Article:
Ticking the boxes
Sometimes I think I might have made a great bureaucrat. I like politics and policy, and the shifts of tone, power, responsibility and attribution that can be achieved with the slightest alteration in word choice and syntax. I like the idea that a stack of white paper covered in lines of words and bullet points can, in fact, be sculpting society, culture; saying something about who we are as a people and what’s important to us.
But alas, I don’t like ticking boxes.
I pretty much did that throughout my childhood. Going to uni was the ultimate in box ticking. After surviving a brief existential crisis during which I contemplated scampering away overseas to teach English, I dutifully went and got an Arts/Law double degree. Like every other upper middle class Canberran.
And so it is that since graduating, I’ve given up ticking the boxes and being boxed in.
Sometimes I feel the call, the security of the boxes, of the tried and tested, of social norms.
And sometimes I give in. (I have a MacBook. And an iPhone. I’ve been to Bali. I even dip, on occasion, into the realm of commercial TV. #sorrynotsorry).
But in general, my adult life has been about saying NO to ticking the boxes.
Instead, I’m beating the box and I’m boxing the ticks.
Can I take you on a detour?
One of the few TV shows I watch – and a rare series that has me chuckling out loud – is Jane the Virgin. It’s preposterous and over the top in every way possible and I love it.
I love the very blatant nods to Latino telenovelas.
I love the crime boss subplot.
I love Rogelio de la Vega, the most preposterous and over the top of them all.
Anyway, the heroine Jane is focused on planning out her life and ticking every box.
She’s determined to hold on to her virginity until she’s married, go to grad school, marry her nice guy/good cop boyfriend Michael. She’s determined not to end up like her mother, who had her when she was just 16 and has been pretty much drifting through life since then.
Jane’s well-laid plans go out the window when she’s accidentally inseminated with her employer’s sperm – by his sister, no less – and falls pregnant.
(I told you it was preposterous, and that’s not the half of it).
A large part of Season 1 is about Jane’s struggle to cling to her box-ticking approach to life and not be derailed by this bump in the road, in her belly.
Okay, so maybe when I say my box ticking ended after uni, that’s not the whole truth. You see, moving to Ecuador was box ticking of a different sort: I mean, I was ticking the Matthew 28 box.
But from the start it was a box I was reluctant to tick, and that I was totally unable to tick. I couldn’t convert anyone – and I really didn’t want to either.
All I wanted was to struggle with the people around me, laugh with the people around me, show them there is a God in heaven present on earth, who drives and guides my every step, who cares for the little and the big things in our lives. Whose heart is broken over how messed up this world is – but who has been rolling out His plan to fix things.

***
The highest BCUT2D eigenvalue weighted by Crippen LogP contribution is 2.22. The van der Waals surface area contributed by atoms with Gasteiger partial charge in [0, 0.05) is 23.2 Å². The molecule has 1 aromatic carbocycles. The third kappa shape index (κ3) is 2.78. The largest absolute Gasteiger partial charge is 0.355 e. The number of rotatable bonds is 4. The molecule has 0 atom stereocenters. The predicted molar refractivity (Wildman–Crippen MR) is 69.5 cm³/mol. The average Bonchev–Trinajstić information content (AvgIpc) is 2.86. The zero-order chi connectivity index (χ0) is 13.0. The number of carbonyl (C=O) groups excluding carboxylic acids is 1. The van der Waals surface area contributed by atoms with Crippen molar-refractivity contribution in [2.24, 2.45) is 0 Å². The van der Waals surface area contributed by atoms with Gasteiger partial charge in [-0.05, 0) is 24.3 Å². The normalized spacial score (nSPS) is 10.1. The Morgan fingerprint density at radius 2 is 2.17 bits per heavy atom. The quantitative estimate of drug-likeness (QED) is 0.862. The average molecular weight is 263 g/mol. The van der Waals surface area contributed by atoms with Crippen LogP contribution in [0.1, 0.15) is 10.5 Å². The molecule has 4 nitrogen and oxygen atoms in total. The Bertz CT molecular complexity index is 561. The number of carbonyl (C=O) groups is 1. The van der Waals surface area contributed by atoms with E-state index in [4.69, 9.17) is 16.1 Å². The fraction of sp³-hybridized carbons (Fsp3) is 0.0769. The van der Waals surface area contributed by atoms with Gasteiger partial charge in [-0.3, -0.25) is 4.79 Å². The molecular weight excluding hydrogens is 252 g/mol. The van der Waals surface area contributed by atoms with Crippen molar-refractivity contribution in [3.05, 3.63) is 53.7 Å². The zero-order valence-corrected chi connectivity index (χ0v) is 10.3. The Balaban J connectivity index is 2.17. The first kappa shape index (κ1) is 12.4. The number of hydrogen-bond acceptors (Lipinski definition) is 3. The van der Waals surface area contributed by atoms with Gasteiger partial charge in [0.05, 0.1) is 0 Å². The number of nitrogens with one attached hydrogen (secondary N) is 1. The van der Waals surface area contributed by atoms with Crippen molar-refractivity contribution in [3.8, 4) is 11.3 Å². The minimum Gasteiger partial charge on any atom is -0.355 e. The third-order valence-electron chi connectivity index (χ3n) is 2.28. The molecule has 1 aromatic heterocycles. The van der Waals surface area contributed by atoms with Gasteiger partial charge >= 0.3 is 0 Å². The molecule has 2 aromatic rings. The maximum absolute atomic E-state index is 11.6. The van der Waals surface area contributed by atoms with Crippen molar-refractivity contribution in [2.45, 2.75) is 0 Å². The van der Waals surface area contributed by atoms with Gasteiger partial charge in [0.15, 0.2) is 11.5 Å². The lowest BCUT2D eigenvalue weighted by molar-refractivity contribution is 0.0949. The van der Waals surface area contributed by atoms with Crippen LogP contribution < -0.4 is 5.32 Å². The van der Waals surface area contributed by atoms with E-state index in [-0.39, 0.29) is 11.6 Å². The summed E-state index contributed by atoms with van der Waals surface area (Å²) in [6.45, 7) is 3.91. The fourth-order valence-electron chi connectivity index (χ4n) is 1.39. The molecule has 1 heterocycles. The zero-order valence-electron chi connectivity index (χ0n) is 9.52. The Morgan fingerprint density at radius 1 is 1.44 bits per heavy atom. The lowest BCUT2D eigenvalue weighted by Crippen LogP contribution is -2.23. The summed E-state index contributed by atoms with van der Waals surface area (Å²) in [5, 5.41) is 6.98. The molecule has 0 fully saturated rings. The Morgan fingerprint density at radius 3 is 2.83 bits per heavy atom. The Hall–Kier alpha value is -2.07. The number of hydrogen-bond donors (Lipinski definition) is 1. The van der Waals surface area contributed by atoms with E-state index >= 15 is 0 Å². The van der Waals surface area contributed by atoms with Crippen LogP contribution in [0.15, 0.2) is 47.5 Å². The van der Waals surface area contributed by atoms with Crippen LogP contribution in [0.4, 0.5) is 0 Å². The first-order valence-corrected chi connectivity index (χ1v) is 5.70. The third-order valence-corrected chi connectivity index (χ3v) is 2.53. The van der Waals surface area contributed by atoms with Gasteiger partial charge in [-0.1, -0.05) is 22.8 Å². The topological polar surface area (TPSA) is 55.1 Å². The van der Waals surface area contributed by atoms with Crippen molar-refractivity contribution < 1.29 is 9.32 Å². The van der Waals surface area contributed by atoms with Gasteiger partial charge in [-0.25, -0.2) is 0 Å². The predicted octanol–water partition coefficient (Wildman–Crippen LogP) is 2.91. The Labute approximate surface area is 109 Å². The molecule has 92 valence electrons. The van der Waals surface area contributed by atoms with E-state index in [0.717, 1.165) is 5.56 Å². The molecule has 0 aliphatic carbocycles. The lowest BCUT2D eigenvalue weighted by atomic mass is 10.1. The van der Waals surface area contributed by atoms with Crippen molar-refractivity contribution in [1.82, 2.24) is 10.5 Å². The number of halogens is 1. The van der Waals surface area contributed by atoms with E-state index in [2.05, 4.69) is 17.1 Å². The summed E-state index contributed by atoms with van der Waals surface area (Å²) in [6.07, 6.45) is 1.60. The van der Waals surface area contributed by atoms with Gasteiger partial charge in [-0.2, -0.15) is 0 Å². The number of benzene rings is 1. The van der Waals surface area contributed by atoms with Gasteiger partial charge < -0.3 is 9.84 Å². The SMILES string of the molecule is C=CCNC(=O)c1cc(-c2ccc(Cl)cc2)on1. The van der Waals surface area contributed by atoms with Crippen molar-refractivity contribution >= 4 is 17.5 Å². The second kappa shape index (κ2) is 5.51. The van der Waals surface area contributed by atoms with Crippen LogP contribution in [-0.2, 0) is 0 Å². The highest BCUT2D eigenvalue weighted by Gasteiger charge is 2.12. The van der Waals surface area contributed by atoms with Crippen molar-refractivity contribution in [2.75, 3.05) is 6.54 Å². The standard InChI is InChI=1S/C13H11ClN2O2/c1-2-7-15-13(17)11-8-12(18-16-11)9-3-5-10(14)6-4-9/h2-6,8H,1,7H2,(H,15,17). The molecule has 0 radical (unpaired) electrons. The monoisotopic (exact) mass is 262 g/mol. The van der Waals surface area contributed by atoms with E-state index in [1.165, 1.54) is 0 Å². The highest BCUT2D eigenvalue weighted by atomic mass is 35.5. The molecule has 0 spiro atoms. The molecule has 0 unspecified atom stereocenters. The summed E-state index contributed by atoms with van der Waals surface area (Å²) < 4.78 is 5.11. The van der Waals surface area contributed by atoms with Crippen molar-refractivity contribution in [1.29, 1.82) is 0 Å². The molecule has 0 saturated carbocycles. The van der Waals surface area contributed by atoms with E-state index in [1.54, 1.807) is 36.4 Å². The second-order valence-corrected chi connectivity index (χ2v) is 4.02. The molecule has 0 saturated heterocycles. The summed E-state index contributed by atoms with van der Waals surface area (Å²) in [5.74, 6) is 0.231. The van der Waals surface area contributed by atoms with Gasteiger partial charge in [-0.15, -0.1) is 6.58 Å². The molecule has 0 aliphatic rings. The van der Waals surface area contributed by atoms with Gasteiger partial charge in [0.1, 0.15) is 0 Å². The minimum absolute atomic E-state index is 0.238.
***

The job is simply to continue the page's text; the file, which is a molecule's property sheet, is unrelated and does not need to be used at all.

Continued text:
You can’t design a structured curriculum for that (though some of my colleagues attempted it).
Instead, what I did was this: I invested in relationships and activities, relying on intuition rather than any academic logic. I used reason after the fact, to back up what I was doing, demonstrate that it wasn’t random or callous.
Basically I used my gut to draw some stylish ticks and retrospectively I was able to put a box around those haphazard strokes and show why I did what I did, what it meant.
It’s funny how I used to talk a lot about how I’m overly rational and logical rather than emotional or romantic, because recently I have started to see how strong the N in my ENFJ personality type is.
For better or for worse, that’s how I work best. I like to understand the sense in a thing, but ultimately, I work backwards.
Isn’t that how geniuses operate?
One of the things I enjoyed about uni was how everything we read in articles and wrote in essays had the appearance of objectivity, but really the beauty of it was drawing from legit sources to present the subjective conclusion you wanted as rational and logical.
It was about assembling an array of ticks and then conveniently, selectively, boxing them. Such that it looked like you had ticked the boxes, when really you had just boxed the ticks.
Are you still following me?
If I’m being honest with myself, I’d interrogate my approach and ask whether this isn’t, more than anything else, about protecting my pride.
When you’re ticking the boxes, you surrender control – you can only choose whether you tick the box or not. You subject yourself to the immense pressure of not failing.
When I’m boxing ticks, I have control over where to put the ticks and then I get to box them up nice and pretty. I get to make sure they get boxed – no empty boxes, no boxless ticks.
I always win. I eliminate the possibility of failure.
This is simultaneously liberating and delusional. In a twisted way there is a sort of freedom in delusion.
It is, however, selfish, potentially dangerous and somewhat disconnected from actual needs.
I made a big decision this week. And as I suspected would be the case, I knew early on in my gut what I would choose – I just needed time to justify my choice.
If you’re reading this, I’m going to dare to ask you something personal.
Are you a box ticker?
And if you are, who’s created those boxes and why are you trying to tick them?
Or are you, like me, avoiding some boxes?
Why might that be? Are you in the habit of boxing your ticks instead? Could it be that you, like me, are a champion tickboxer?